Now, if we were able to lift h we get

lift h : [ NE/~ - NE]

return (const moo) : [ NE/~ - NE]

lift h : [ Pi (P,_):NE/~ . Sigma b:2.P b ]

and your version ceases to work.

Obviously, NE/~ isn't a setoid with a trivial equality!

The Diaconescu argument shows that we can prove for any P:Prop

H : NE/~ - NE
--
Dia H : P \/ not P = [P + not P]

Corrected:

H : Pi (P,_):NE/~ . Sigma b:2.P b

Dia H : P \/ not P = [P + not P]

Dia (const moo) : P \/ not P

see below for a Epigram 2+n style proof of Dia.

Under the circumstances, I really hope you've cocked this up.

I have.

We can also see what goes wrong in general: The principle

f : A - B/~
-
lift f : (A - B)/~'

fails because given the setoid A = (A0,~A) the premise gives us an
underlying function f0:A0 - B (for simplicity we assume that B is
trivial) s.t. a ~A b implies f0 a ~B f0 b, where to use the same
function to construct an element of  A - B we need to show that
a ~A b implies f0 a = f0 b, and there is no reason to believe this
- unless ~A is the equality.

I just about swallow that. But if A0 is decided, you need to use
the spec part (which you're eliding for simplicity) to force me to
use f0 in the way you're suggesting.

You are right. The reasoning only works for the dependent version.

P.S.
For completeness: Dia itself can be constructed as in the COQ
script: we use

T,F : Bool - Prop

T b = (b=true) \/ P
F b = (b=false) \/ P

by applying H to the equivalence classe T,F and projecting out
the components we get

t,f : Bool
t = fst (H T)
f = fst (H F)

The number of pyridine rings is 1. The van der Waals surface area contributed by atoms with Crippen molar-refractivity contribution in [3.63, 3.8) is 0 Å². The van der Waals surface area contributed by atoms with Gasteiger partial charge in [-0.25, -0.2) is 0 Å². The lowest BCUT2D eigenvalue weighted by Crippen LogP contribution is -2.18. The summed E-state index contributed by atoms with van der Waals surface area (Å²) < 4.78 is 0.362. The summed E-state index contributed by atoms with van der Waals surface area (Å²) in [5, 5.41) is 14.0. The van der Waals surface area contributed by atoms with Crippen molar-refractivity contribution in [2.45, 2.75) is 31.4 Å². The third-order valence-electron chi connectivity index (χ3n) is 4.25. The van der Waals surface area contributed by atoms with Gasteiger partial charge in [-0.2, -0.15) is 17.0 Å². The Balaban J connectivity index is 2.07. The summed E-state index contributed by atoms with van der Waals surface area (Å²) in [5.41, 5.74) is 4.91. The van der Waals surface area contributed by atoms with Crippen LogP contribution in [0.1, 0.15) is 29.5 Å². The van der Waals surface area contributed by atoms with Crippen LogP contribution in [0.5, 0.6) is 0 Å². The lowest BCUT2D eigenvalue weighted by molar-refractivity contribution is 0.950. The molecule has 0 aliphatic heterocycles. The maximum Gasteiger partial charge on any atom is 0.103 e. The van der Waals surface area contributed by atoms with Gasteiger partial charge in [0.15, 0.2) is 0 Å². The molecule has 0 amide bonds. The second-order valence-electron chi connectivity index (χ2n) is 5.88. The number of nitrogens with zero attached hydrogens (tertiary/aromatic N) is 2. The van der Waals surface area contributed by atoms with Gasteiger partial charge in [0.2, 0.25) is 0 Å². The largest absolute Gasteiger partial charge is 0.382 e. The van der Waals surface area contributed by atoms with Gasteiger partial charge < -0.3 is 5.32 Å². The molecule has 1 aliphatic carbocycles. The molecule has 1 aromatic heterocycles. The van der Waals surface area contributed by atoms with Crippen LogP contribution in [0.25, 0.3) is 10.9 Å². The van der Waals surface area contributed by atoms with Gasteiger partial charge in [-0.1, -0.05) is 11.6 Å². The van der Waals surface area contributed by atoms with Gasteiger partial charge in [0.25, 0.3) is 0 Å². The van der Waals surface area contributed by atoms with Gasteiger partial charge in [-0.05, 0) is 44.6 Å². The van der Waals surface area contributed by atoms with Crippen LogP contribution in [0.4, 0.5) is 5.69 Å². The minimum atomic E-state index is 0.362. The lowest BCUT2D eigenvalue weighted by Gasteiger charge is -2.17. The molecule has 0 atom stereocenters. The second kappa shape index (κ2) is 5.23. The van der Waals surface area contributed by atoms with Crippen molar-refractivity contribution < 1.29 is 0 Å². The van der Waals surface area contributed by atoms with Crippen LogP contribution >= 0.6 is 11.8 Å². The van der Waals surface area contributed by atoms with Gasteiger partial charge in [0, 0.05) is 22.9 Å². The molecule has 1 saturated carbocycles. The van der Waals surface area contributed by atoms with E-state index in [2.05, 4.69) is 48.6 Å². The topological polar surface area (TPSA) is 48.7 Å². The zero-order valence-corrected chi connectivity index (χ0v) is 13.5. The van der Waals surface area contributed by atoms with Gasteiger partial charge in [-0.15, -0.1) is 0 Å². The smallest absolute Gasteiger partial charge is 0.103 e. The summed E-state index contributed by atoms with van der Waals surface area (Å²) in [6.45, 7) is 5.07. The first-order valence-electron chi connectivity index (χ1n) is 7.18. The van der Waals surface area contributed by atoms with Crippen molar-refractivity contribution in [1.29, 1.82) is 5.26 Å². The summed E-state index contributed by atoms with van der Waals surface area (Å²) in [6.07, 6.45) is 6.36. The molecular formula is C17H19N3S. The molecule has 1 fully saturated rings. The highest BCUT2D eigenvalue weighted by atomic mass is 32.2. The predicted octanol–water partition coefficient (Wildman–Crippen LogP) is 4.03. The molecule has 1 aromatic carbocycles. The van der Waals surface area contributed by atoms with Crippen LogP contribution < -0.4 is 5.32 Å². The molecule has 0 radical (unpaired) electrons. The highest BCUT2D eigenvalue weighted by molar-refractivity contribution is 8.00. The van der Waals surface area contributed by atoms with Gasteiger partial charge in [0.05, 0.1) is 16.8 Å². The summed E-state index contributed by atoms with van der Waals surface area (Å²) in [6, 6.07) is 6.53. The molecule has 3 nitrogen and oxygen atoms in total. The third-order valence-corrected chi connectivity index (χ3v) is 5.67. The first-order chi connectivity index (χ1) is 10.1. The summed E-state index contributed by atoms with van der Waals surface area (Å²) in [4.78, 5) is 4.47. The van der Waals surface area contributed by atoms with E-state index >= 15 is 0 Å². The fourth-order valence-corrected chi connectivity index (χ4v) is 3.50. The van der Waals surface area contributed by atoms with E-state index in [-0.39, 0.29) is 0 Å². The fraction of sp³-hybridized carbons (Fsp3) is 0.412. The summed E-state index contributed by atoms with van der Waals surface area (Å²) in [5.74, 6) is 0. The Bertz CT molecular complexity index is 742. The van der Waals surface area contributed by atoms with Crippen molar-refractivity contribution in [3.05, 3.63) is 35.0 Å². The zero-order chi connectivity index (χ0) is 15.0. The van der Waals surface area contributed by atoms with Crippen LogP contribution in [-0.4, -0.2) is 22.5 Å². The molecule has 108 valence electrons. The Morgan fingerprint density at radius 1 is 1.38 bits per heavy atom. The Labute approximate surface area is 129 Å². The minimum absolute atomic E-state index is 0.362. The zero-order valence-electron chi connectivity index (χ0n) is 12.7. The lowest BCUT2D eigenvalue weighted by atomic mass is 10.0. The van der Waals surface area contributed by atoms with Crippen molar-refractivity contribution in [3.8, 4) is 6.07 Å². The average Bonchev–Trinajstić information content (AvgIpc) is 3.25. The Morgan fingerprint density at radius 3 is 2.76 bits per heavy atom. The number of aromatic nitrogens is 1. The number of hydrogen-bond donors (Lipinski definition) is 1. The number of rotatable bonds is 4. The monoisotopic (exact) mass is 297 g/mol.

snd (H T) : t=true \/ P
snd (H F) : f=false \/ P

Are you sure? I thought

H had return type NE, giving
(P; a; p) = fst (H T), (Q, b, q) := fst(H F) : Bool - Prop
where a,b : Bool, p : P a, q : Q b

but no connection necessary between T and P, F and Q.

This should now work with the correct type of H.

Cheers,
Thorsten

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may still contain software viruses, which could damage your computer system:
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University of Nottingham may be monitored as permitted by UK legislation.

```

### Re: [Epigram] Definitional equality in observational type theory

```
Hi Bas,

thank you - indeed this is a very interesting observation. This was
the proof I had in mind when I first claimed that the axiom of choice
is provable in OTT. However, I was deluded in believing that OTT/
predicative topoi exactly characterize the theory of the setoid
model. As you clearly point out this is not the case. To me this is
an incompleteness of the formal system (OTT/predicative topoi) wrt
the intended interpretation. This should be fixable, leading to OTT+X
or predicative topoi + X which should be complete wrt the setoid
model. More categorically we could say that X characterizes the
predicative topoi obtained by an exact completion of an LCCC - I
think.

First of all, I am not sure whether a fix is needed. My recent
experience in

constructive mathematics is that it is actually quite pleasant to work
without countable choice. Initial experience shows that it may lead
to better
algorithms implicit in the proofs. (Most of this is in my work with
Thierry
Coquand.) As you know, choice breaks abstract datatypes. See for
instance the
encoding of ADT as existential types by Mitchell and Plotkin. This
is not
possible in dependent type theory precisely because we have choice
(this was

pointed out to me by Jesper Carlstrom some time ago). I understand one
motivation for your work on OTT as an attempt to bring back (some?)

type theory. It would be a pity to throw them out again without a good
reason.

I'd like to understand this better - in the moment I am unconvinced.

f : Pi a:A.(B a)/(~ a)
-
lift f: (Pi a:A.B a)/~'

for discrete types A, which means that I work in the internal
language of the setoid model. Quotient types, even with lift, seem to
be a good way to capture ADTs.

Also if you want to reject lift, it would be good to have a model
construction (maybe like the setoid model) which refutes it. Other